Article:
A few weeks ago there was an editorial on the Op-ed page of our paper by a man who was head of his own company and had been named “Entrepreneur of the Year” at some point. He apparently has been very successful in the business world. All without benefit of a college education. He mentions several other successful and rich businessmen including Bill Gates, Steve Jobs, Mark Zuckerberg, and Peter Thiel who have been very successful and wealthy without benefit of a college degree. Peter Thiel had written a column a few weeks before that was slightly more balanced. However, neither obviously think that a college education is necessary for financial success. Thiel suggested that it might make a difference what one studied in college. More recently there was an article in the paper with some data on the unemployment rate of people with college educations (BA degrees) and those without. The data show that the unemployment rate since the start of the great recession has dropped faster for non-degreed people than for people with 4 year degrees. In fact the unemployment rate for those folks with out 4 year degrees is about at an all time low. The article said that a lot of large corporations have hired non-degreed people for jobs that they would have normally given to people with degrees and have said that they were performing well and suggested that degrees may not actually be needed.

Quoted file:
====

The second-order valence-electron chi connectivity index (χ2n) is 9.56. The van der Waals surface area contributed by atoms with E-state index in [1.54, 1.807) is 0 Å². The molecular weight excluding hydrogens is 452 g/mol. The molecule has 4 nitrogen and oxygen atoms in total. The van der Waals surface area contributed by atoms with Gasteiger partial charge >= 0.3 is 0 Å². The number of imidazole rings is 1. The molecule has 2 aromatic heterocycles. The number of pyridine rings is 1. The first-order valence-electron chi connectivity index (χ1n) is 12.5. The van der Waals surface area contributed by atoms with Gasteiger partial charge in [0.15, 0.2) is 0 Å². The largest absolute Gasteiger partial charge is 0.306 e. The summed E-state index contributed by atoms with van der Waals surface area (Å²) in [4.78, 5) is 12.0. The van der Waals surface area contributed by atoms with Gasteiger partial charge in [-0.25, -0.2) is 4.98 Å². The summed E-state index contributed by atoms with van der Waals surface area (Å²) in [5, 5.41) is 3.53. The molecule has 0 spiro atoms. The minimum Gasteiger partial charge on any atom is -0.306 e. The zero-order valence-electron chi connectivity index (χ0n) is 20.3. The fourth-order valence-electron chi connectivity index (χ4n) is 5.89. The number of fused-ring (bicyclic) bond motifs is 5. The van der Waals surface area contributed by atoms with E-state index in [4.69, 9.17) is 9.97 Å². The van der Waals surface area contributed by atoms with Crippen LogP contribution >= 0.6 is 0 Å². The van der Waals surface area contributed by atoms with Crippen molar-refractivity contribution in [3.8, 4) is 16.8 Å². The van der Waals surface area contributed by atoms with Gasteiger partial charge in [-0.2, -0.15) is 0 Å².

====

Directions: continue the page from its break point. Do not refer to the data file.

What we hear today in most of the news reporting is that college graduates make significantly more money that non-graduates. What these two people are suggesting is that it may not have so much to do with one’s education as with ones other attributes. More recently, there was an article in the Wall Street Journal entitled “My Antibusiness Business Education”. This was written by a recent graduate with a Finance degree from a highly rated business college in Massachusets who felt that while he had learned some important things for a finance career he had also heard a lot of anti-business criticism. That if he had not been a Finance Major intent on a business career, he might have been persuaded not to participate in American business. He also mentioned the cost of his education was high to begin with and had increased rapidly over his four years.